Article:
KISSIMMEE, Fla. — Shaw Grigsby vividly remembers his first B.A.S.S. tournament experience on Lake Tohopekaliga, site of this week’s 2014 Bass Pro Shops Southern Open #1 presented by Allstate.
On Day One of the 1982 B.A.S.S. Florida Invitational his partner would be none other than Forrest L. Wood, the founder and president of Ranger Boats. Back then, Wood competed on the tour and qualified twice for the Bassmaster Classic.
“I went to sleep the night before thinking about how awesome it will be to fish with him,” recalled Grigsby.
That night Grigsby slept soundly. He snoozed through the clanging noise of the alarm clock. He awoke to a loud rap on the door of his motel room. He stumbled out of bed, barefoot and in pajamas. He opened the door. Standing there in the bright morning sunshine was the big man himself, Forrest Wood.
“What a way to be introduced to a man with so much respect,” he quipped. “It was not the impression I wanted to make.”
At the time, Grigsby was 25 years old and a journeyman pro angler. He was in the process of building a successful resumé while fishing his way across Florida. He was ready to step out, be successful and make a good impression with the likes of Wood. And, of course, collect a tournament paycheck.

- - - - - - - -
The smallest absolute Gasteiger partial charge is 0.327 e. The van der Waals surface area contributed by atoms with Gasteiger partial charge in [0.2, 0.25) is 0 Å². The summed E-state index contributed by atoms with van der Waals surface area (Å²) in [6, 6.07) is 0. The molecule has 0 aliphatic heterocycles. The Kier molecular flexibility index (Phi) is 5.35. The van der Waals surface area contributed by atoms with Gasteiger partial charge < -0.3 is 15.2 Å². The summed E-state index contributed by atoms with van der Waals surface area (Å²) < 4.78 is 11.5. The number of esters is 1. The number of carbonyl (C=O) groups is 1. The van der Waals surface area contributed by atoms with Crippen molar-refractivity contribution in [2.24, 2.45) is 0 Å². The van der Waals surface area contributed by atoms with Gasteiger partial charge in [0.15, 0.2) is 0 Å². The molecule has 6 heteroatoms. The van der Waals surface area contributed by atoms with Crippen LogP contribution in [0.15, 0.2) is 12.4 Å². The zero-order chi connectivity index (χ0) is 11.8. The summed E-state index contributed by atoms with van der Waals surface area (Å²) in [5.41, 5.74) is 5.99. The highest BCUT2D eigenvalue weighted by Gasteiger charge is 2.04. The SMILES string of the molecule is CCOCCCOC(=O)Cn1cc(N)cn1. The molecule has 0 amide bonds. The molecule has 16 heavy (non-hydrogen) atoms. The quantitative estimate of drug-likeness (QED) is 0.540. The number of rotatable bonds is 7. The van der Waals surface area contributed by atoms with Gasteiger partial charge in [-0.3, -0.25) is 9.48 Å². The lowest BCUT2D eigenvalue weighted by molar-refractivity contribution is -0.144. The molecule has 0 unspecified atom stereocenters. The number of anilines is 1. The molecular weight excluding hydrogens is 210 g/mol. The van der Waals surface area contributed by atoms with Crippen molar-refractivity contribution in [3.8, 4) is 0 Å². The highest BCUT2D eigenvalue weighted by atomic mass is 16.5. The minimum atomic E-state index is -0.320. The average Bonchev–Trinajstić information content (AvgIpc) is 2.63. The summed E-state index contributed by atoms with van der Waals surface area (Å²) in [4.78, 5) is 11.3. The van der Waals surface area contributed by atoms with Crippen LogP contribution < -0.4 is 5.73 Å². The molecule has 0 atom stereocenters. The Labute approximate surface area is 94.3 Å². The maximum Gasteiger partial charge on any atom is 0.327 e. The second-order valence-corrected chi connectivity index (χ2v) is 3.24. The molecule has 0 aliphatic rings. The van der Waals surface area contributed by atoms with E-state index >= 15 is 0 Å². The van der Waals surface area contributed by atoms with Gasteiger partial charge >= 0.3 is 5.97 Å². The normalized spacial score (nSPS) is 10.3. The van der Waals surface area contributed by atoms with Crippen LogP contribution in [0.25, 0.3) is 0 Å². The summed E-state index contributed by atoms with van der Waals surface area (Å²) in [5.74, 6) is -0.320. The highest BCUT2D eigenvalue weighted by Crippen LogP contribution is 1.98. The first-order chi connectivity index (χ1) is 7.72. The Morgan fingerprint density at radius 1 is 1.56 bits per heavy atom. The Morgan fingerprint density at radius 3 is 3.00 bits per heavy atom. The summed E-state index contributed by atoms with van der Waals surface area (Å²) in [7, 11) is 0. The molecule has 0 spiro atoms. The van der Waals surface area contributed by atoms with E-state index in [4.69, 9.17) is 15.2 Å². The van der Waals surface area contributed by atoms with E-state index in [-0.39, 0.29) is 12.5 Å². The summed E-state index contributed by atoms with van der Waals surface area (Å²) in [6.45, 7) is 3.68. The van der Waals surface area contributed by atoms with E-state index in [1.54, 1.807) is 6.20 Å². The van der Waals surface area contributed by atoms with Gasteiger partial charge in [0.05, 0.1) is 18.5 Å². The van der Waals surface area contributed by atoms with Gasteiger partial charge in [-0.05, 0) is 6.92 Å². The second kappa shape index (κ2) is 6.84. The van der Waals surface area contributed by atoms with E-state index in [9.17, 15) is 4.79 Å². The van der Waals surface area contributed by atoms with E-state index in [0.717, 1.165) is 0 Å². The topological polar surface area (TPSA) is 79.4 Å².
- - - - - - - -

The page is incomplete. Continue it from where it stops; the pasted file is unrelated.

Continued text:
It didn’t happen at Toho. He finished in 80th place at the Invitational won by legendary angler Ken Cook. Despite oversleeping he was eventually embraced by Ranger Boats, one of his early sponsors.
He fished when time allowed. That meant even more weekend tournaments away from home. He fished B.A.S.S. events when the expense money was there, even though it was scarce.
Success on the Kissimmee chain of lakes came two years later and the timing couldn’t have been better. Grigsby was newly married. Long hours working in his family’s pest control business in Gainesville were the norm. Still he pursued his quest to become a full-time pro.
The turning point came at the 1984 Red Man All American, at the time a tour billed for the “working man” angler. Grigsby won the championship title and with it $100,000, an unheard of amount of cash back then.
That was Nov. 1, 1984, a day when Grigsby hoisted the All American trophy on the shoreline of Lake Toho. Standing by his side was Polly. The wife was in tears and with good reason. The night before she informed her husband their first child was on the way.
Shaw Grigsby gave her the check and trophy and then removed his wedding ring. He wanted to share a secret with the crowd gathered for the ceremony. Inside the ring are engraved four letters: CABO.
“That stands for ‘catch a big one,’” said Grigsby.
Polly had the letters engraved inside the ring prior to their marriage in 1980.
To this day CABO and “catch a big one” are the letters and words written by Grigsby when signing autographs and fishing memorabilia.
Twenty-nine years later Grigsby will stand on nearly that same spot on the shoreline of Lake Toho. Since that memorable day he’s amassed nearly $2 million in B.A.S.S. earnings and qualified 15 times for the Bassmaster Classic.
“This is a great place,” he said. “I have a lot of memories here and hope to make more this week.”